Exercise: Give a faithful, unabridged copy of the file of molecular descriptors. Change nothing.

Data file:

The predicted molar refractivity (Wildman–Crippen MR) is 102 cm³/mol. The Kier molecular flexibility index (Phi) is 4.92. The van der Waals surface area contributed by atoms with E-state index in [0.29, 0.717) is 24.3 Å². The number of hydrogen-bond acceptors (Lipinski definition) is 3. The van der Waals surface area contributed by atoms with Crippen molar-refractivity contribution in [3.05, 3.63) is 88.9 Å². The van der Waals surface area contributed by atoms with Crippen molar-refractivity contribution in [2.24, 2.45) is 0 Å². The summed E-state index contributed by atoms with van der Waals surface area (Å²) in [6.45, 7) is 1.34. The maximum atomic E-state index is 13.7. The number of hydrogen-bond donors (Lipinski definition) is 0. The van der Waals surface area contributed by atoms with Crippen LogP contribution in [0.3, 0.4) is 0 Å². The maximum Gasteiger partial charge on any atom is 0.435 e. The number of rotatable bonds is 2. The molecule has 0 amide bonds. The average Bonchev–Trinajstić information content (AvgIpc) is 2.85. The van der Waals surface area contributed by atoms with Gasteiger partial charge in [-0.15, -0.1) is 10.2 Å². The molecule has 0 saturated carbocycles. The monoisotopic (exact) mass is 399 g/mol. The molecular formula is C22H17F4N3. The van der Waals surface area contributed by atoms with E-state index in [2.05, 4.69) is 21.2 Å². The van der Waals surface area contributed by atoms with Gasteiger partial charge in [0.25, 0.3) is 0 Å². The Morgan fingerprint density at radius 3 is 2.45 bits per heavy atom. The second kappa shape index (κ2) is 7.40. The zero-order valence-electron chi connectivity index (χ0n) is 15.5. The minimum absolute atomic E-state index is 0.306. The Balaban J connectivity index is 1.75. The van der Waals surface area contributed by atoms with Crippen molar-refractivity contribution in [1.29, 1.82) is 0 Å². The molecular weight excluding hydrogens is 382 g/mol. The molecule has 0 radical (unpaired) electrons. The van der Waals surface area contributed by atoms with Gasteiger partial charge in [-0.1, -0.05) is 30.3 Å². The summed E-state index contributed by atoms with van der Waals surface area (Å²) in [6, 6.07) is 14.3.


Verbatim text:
The predicted molar refractivity (Wildman–Crippen MR) is 102 cm³/mol. The Kier molecular flexibility index (Phi) is 4.92. The van der Waals surface area contributed by atoms with E-state index in [0.29, 0.717) is 24.3 Å². The number of hydrogen-bond acceptors (Lipinski definition) is 3. The van der Waals surface area contributed by atoms with Crippen molar-refractivity contribution in [3.05, 3.63) is 88.9 Å². The van der Waals surface area contributed by atoms with Crippen molar-refractivity contribution in [2.24, 2.45) is 0 Å². The summed E-state index contributed by atoms with van der Waals surface area (Å²) in [6.45, 7) is 1.34. The maximum atomic E-state index is 13.7. The number of hydrogen-bond donors (Lipinski definition) is 0. The van der Waals surface area contributed by atoms with Crippen LogP contribution in [0.3, 0.4) is 0 Å². The maximum Gasteiger partial charge on any atom is 0.435 e. The number of rotatable bonds is 2. The molecule has 0 amide bonds. The average Bonchev–Trinajstić information content (AvgIpc) is 2.85. The van der Waals surface area contributed by atoms with Gasteiger partial charge in [-0.15, -0.1) is 10.2 Å². The molecule has 0 saturated carbocycles. The monoisotopic (exact) mass is 399 g/mol. The molecular formula is C22H17F4N3. The van der Waals surface area contributed by atoms with E-state index in [2.05, 4.69) is 21.2 Å². The van der Waals surface area contributed by atoms with Gasteiger partial charge in [0.25, 0.3) is 0 Å². The Morgan fingerprint density at radius 3 is 2.45 bits per heavy atom. The second kappa shape index (κ2) is 7.40. The zero-order valence-electron chi connectivity index (χ0n) is 15.5. The minimum absolute atomic E-state index is 0.306. The Balaban J connectivity index is 1.75. The van der Waals surface area contributed by atoms with Crippen molar-refractivity contribution in [1.29, 1.82) is 0 Å². The molecular weight excluding hydrogens is 382 g/mol. The molecule has 0 radical (unpaired) electrons. The van der Waals surface area contributed by atoms with Gasteiger partial charge in [-0.1, -0.05) is 30.3 Å². The summed E-state index contributed by atoms with van der Waals surface area (Å²) in [6, 6.07) is 14.3.